Bees In My Brain – on autism, anxiety and reaching breaking point


Do you ever feel like someone has dropped a box of bees in your brain?

I do. I feel like, in the moment they pulled me screaming and wrinkled from the safe solitude of my mum’s belly, someone turned me to the side, took out a humming matchbox from their pocket, and gently tipped them into my ear. As I grew, so they multiplied, bred, spread outwards, seeking out further crevices in my skull to settle and raise their babies. It’s incessant. I can feel the beating of fragile wings, the itchy scratch of legs running on air, the point of their stings brushing ever so slightly against the bone and flesh. It’s a hum that I can’t imagine living without. It follows me everywhere, the noise, the vibrations, the constant worry about that sting – will it be now? now? now?

I know that when the sting finally comes, that will be the moment when everything falls apart. Brain. Skull. Mind. And I know it will come. I just don’t know when.

Some days, the bees are my friends. The gentle hum keeps me alert. It makes me feel alive. It’s the backdrop to a million wonderful things, polinating my thoughts, ideas and creativity. I know that they are helping me. I know that without them things would fall dark, whither and ultimately die. I love them, in that moment, although I’m also terrified. They are important, crucial to my continued existence, the driving force of so much of me – but I fear that sting more than I fear anything in the world.

Most of the time they are calm; sometimes they are dopey, like they’ve gotten drunk from a fermented piece of fruit, and I feel as though there are warm furry bundles of cotton wool nestling comfortably in my brain. And even in this moment, a thought niggles at the back of my mind – that sting, that sting, that sting.

Sometimes, though, the bees that live in my brain get spooked. Occasionally, it’s quick – they scream, and jerk, and ricochet from one side of my skull to the other, stabbing incessantly at anything warm and fleshy with venom-dripping points. In these moments, I hurt. I lose my mind. I rage and scream, I clench my nails into my palm, I cry, I slap myself on the upper legs and then move upwards to my head. I go from talking, smiling, or even just sitting around being completely uninteresting, into complete meltdown. Someone flicked a switch in my bees. And they, in turn, flicked their stingers towards me.

Most of the time, however, the build up is slow. On many occasions, I’ve felt them growing restless for days. As more and more loads itself into my brain, like jenga blocks added to an ever growing precarious tower, the bees become more and more agitated. They begin to vibrate with anxiety, their legs and wings fluttering against the edges of my skull. My hands and feet start to thrum to their beat. My knees twitch, my fingers tap, my teeth sink into my lower lip. They’re upset, and I’m upset. They can’t control their stingers when they’re upset.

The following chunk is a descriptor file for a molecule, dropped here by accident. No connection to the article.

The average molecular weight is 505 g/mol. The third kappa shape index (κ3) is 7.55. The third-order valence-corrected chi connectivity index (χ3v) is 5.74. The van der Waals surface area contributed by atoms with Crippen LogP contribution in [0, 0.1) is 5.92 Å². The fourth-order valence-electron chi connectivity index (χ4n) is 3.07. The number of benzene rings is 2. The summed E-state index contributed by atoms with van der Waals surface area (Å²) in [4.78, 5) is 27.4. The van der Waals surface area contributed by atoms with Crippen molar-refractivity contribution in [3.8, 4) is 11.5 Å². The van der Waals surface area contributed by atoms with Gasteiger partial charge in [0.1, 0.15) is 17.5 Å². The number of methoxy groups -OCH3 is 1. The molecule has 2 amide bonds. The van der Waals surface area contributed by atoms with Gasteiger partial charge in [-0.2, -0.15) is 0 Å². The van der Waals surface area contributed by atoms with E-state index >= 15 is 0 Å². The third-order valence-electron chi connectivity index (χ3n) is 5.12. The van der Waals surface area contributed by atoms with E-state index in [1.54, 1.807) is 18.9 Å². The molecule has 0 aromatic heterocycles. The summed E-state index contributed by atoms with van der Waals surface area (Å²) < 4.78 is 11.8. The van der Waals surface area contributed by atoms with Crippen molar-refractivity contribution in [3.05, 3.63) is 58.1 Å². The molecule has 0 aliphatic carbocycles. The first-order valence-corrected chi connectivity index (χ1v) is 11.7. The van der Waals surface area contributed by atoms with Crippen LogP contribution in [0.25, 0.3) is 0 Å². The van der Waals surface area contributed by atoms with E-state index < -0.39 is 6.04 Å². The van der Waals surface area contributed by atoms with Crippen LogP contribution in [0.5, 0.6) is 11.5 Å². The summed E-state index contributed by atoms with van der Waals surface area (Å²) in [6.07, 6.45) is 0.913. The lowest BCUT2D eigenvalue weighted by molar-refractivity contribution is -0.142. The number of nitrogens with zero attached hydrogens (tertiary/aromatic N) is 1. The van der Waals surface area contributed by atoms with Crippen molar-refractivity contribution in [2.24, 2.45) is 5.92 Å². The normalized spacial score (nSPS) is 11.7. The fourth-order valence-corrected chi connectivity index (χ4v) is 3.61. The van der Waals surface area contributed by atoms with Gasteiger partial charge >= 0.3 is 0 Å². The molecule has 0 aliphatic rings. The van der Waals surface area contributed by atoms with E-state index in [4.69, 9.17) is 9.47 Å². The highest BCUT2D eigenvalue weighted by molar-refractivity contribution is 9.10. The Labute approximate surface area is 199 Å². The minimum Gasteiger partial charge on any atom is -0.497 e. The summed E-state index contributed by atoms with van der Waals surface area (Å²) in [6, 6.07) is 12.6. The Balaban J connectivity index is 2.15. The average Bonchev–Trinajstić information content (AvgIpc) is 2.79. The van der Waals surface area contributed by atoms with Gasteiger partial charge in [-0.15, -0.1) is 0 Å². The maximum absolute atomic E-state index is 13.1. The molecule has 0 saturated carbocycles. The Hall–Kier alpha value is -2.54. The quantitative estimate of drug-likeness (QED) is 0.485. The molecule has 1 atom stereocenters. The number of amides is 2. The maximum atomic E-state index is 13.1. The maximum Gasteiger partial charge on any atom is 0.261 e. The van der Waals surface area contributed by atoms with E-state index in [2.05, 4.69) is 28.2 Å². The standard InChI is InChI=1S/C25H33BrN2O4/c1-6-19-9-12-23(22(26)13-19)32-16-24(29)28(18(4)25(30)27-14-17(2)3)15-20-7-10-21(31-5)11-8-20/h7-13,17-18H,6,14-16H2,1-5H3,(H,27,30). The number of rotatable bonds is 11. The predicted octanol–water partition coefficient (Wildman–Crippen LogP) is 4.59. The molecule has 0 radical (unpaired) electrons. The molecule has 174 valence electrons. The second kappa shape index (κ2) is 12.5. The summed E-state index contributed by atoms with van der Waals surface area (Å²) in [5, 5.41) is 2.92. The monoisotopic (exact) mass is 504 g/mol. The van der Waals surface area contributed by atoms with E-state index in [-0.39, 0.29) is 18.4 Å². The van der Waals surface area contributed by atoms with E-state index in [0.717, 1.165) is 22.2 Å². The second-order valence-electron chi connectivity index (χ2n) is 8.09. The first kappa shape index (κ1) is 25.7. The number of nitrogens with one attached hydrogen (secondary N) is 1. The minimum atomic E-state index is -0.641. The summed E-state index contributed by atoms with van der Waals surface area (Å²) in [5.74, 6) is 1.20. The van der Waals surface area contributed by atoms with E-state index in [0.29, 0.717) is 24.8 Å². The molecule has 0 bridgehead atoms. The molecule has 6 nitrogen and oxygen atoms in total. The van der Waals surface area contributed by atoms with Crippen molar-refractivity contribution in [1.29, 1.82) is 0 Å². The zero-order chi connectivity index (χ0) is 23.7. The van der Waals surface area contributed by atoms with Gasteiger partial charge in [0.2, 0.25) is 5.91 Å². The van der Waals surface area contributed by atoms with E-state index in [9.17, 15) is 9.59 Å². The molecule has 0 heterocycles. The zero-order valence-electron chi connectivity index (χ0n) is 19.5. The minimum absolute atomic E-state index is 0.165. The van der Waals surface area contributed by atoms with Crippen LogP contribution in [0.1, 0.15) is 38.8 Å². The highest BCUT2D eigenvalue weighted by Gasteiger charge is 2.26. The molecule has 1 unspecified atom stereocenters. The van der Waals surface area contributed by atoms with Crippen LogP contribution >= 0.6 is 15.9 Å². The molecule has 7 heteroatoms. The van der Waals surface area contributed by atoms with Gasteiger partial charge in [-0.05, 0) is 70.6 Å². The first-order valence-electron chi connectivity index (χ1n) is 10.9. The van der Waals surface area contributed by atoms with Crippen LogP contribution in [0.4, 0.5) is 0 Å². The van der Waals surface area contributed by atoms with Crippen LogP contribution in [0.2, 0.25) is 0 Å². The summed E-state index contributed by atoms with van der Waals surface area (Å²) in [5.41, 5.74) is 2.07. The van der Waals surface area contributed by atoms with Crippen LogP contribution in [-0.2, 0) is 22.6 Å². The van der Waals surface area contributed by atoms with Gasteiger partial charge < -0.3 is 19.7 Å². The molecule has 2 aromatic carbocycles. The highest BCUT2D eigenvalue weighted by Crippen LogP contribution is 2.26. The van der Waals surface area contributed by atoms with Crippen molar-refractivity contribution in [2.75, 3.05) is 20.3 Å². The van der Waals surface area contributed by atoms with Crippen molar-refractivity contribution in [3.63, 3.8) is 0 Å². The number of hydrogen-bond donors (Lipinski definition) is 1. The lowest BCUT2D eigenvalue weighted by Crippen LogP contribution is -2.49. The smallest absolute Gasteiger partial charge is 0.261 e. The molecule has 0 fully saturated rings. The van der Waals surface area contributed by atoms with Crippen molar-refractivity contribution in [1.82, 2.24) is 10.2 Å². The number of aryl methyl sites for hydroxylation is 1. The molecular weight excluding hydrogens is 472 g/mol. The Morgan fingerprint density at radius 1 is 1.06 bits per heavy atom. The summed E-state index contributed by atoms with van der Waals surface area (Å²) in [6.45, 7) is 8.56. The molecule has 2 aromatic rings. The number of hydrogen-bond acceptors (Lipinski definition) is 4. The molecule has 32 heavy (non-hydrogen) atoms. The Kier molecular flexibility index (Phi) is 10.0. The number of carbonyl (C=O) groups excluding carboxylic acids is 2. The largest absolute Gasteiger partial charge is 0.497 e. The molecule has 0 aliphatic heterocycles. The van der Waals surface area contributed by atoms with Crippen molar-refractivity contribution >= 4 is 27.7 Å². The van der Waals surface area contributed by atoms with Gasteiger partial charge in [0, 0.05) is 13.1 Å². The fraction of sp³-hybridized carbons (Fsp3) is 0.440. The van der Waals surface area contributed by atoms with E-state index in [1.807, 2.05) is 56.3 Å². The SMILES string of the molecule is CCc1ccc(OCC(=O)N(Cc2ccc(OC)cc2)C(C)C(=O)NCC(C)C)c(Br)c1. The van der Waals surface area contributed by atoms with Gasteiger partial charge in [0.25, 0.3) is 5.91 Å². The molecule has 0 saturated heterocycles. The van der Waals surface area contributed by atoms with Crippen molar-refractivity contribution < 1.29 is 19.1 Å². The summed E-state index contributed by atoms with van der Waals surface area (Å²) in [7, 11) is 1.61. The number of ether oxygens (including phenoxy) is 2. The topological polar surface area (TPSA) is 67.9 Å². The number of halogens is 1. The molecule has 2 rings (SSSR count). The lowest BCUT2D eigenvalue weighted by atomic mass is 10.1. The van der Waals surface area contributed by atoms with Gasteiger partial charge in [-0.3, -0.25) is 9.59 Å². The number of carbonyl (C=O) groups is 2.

The more anxious they get, the more anxious I get about the stingers. And the more anxious I get about the stingers, the more they buzz with nerves. It’s a vicious cycle of buzzing stinging vibrating waiting.

I get to a point where even people brushing past me on the train feels like a stinger in my arm. Every word feels like a claxon in my ear, deliberately targeted to rile them up even more. I hate everybody. I need to be in a silent room with no contact. Even then the buzzing will still be there. But at least there won’t be anything to make it worse.

When that first stinger finally pierces my brain, all hell breaks loose. But at least it calms down again afterwards. Even if it takes a day, once the stinger goes in, I know it’s only a matter of time before the anxiety winds down and the bees nestle again to that gentle, soothing hum. Then we can start over again.

For my music exams, as a sixteen year old, I wrote a piece of music that I named The Beehive. The music started simply, swelling gradually, gradually, and then bursting into a cacophony of noise. But then it began to ebb, breaking down into its own separate melodies, until we are left with that lovely, reassuring riff. This is the song of my head. The song of my life. And I thought it was beautiful. In fact, I have rarely been prouder of anything else in my life.

I don’t want to get rid of the bees. They are a part of me. We’ve become close over the years. I just need to learn how best to calm them down. I need to find out what they need when the buzzing starts up with fresh anxiety, I need to feed them and myself the reassurance to bring us back down and get back to that steady, throbbing lull. I’m getting better at this. But I still have some way to go. But I won’t give up on them, and I won’t give up on me.

In the physical world, I am terrified of bees. They are my one, constant phobia. I cannot be around them, I cannot function when I think they might be near. But they are so important, and beautiful, and crucial to the survival of this planet, that I will not harm them. My relationship to the bees inside my head is similar.

I have bees in my brain. I need them there. I want them there.

We’ve just got some working out to do.

Author: QueerlyAutistic
Erin Ekins is a queer autistic writer, speaker and attempter of activism. She has an interest in all areas of autistic social justice, but has a particular passion for improving understanding and acceptance of the intersection of autism and queerness. She runs the blog and is the author of the upcoming book 'Queerly Autistic: The Ultimate Guide for LGBTQIA+ Teens on the Spectrum'. By day, she works in campaigning and influencing at a disability related charity, but, by night, she is inhabits a busy space between angry internet person and overly-excited fangirl.

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